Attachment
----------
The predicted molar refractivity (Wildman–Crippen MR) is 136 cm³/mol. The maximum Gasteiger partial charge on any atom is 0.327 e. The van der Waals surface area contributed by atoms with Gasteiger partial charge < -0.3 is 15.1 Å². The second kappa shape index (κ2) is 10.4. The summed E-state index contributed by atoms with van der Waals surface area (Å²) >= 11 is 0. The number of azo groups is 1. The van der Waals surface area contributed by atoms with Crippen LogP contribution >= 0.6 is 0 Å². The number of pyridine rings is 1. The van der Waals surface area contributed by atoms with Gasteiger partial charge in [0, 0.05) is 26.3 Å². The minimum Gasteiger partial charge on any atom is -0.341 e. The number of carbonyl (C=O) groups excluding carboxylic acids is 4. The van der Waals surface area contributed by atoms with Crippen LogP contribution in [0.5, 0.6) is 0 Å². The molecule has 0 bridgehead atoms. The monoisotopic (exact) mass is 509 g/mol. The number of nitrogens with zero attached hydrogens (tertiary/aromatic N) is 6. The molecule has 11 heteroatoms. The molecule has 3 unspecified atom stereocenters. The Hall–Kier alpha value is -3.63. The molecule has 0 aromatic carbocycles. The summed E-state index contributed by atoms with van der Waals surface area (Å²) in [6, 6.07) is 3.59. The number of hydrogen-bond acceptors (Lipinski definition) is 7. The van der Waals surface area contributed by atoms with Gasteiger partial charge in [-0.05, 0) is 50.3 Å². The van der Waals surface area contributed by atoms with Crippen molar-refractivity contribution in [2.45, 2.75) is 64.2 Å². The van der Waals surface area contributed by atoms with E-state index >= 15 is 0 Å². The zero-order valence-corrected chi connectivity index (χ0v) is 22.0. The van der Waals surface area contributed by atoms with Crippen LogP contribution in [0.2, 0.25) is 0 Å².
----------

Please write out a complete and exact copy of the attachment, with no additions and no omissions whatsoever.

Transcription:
The predicted molar refractivity (Wildman–Crippen MR) is 136 cm³/mol. The maximum Gasteiger partial charge on any atom is 0.327 e. The van der Waals surface area contributed by atoms with Gasteiger partial charge < -0.3 is 15.1 Å². The second kappa shape index (κ2) is 10.4. The summed E-state index contributed by atoms with van der Waals surface area (Å²) >= 11 is 0. The number of azo groups is 1. The van der Waals surface area contributed by atoms with Crippen LogP contribution >= 0.6 is 0 Å². The number of pyridine rings is 1. The van der Waals surface area contributed by atoms with Gasteiger partial charge in [0, 0.05) is 26.3 Å². The minimum Gasteiger partial charge on any atom is -0.341 e. The number of carbonyl (C=O) groups excluding carboxylic acids is 4. The van der Waals surface area contributed by atoms with Crippen LogP contribution in [0.5, 0.6) is 0 Å². The molecule has 0 bridgehead atoms. The monoisotopic (exact) mass is 509 g/mol. The number of nitrogens with zero attached hydrogens (tertiary/aromatic N) is 6. The molecule has 11 heteroatoms. The molecule has 3 unspecified atom stereocenters. The Hall–Kier alpha value is -3.63. The molecule has 0 aromatic carbocycles. The summed E-state index contributed by atoms with van der Waals surface area (Å²) in [6, 6.07) is 3.59. The number of hydrogen-bond acceptors (Lipinski definition) is 7. The van der Waals surface area contributed by atoms with Gasteiger partial charge in [-0.05, 0) is 50.3 Å². The van der Waals surface area contributed by atoms with Crippen molar-refractivity contribution in [2.45, 2.75) is 64.2 Å². The van der Waals surface area contributed by atoms with E-state index >= 15 is 0 Å². The zero-order valence-corrected chi connectivity index (χ0v) is 22.0. The van der Waals surface area contributed by atoms with Crippen LogP contribution in [0.2, 0.25) is 0 Å².